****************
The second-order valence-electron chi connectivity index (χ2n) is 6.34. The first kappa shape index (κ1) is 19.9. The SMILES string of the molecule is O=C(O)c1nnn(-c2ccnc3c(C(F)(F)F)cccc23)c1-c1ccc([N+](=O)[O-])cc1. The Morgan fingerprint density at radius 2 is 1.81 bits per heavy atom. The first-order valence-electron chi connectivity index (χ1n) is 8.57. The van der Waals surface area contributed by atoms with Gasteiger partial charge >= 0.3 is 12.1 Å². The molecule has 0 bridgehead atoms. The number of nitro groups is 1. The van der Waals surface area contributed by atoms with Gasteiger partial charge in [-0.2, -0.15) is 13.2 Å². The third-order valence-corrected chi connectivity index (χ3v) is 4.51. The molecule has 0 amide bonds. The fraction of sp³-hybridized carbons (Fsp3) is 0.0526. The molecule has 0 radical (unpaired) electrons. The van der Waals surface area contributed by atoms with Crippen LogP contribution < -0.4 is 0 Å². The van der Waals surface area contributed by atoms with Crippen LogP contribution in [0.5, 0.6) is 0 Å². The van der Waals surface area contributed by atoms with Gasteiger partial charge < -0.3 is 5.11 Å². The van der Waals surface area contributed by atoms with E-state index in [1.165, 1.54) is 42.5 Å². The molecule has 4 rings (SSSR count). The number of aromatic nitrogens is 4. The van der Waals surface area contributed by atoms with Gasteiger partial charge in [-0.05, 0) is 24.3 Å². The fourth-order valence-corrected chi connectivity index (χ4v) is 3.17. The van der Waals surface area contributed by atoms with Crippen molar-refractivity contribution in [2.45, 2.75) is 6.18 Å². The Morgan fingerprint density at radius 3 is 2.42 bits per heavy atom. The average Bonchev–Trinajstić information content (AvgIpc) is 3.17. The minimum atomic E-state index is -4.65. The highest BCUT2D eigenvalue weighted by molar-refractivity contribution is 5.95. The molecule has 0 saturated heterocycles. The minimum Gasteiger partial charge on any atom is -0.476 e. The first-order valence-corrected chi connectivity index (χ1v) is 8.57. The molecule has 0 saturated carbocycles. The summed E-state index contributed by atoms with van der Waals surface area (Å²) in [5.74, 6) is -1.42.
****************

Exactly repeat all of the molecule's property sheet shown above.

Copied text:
The second-order valence-electron chi connectivity index (χ2n) is 6.34. The first kappa shape index (κ1) is 19.9. The SMILES string of the molecule is O=C(O)c1nnn(-c2ccnc3c(C(F)(F)F)cccc23)c1-c1ccc([N+](=O)[O-])cc1. The Morgan fingerprint density at radius 2 is 1.81 bits per heavy atom. The first-order valence-electron chi connectivity index (χ1n) is 8.57. The van der Waals surface area contributed by atoms with Gasteiger partial charge >= 0.3 is 12.1 Å². The molecule has 0 bridgehead atoms. The number of nitro groups is 1. The van der Waals surface area contributed by atoms with Gasteiger partial charge in [-0.2, -0.15) is 13.2 Å². The third-order valence-corrected chi connectivity index (χ3v) is 4.51. The molecule has 0 amide bonds. The fraction of sp³-hybridized carbons (Fsp3) is 0.0526. The molecule has 0 radical (unpaired) electrons. The van der Waals surface area contributed by atoms with Crippen LogP contribution < -0.4 is 0 Å². The van der Waals surface area contributed by atoms with Crippen LogP contribution in [0.5, 0.6) is 0 Å². The van der Waals surface area contributed by atoms with Gasteiger partial charge < -0.3 is 5.11 Å². The van der Waals surface area contributed by atoms with E-state index in [1.165, 1.54) is 42.5 Å². The molecule has 4 rings (SSSR count). The number of aromatic nitrogens is 4. The van der Waals surface area contributed by atoms with Gasteiger partial charge in [-0.05, 0) is 24.3 Å². The fourth-order valence-corrected chi connectivity index (χ4v) is 3.17. The van der Waals surface area contributed by atoms with Crippen molar-refractivity contribution in [2.45, 2.75) is 6.18 Å². The Morgan fingerprint density at radius 3 is 2.42 bits per heavy atom. The average Bonchev–Trinajstić information content (AvgIpc) is 3.17. The minimum atomic E-state index is -4.65. The highest BCUT2D eigenvalue weighted by molar-refractivity contribution is 5.95. The molecule has 0 saturated heterocycles. The minimum Gasteiger partial charge on any atom is -0.476 e. The first-order valence-corrected chi connectivity index (χ1v) is 8.57. The molecule has 0 saturated carbocycles. The summed E-state index contributed by atoms with van der Waals surface area (Å²) in [5.74, 6) is -1.42.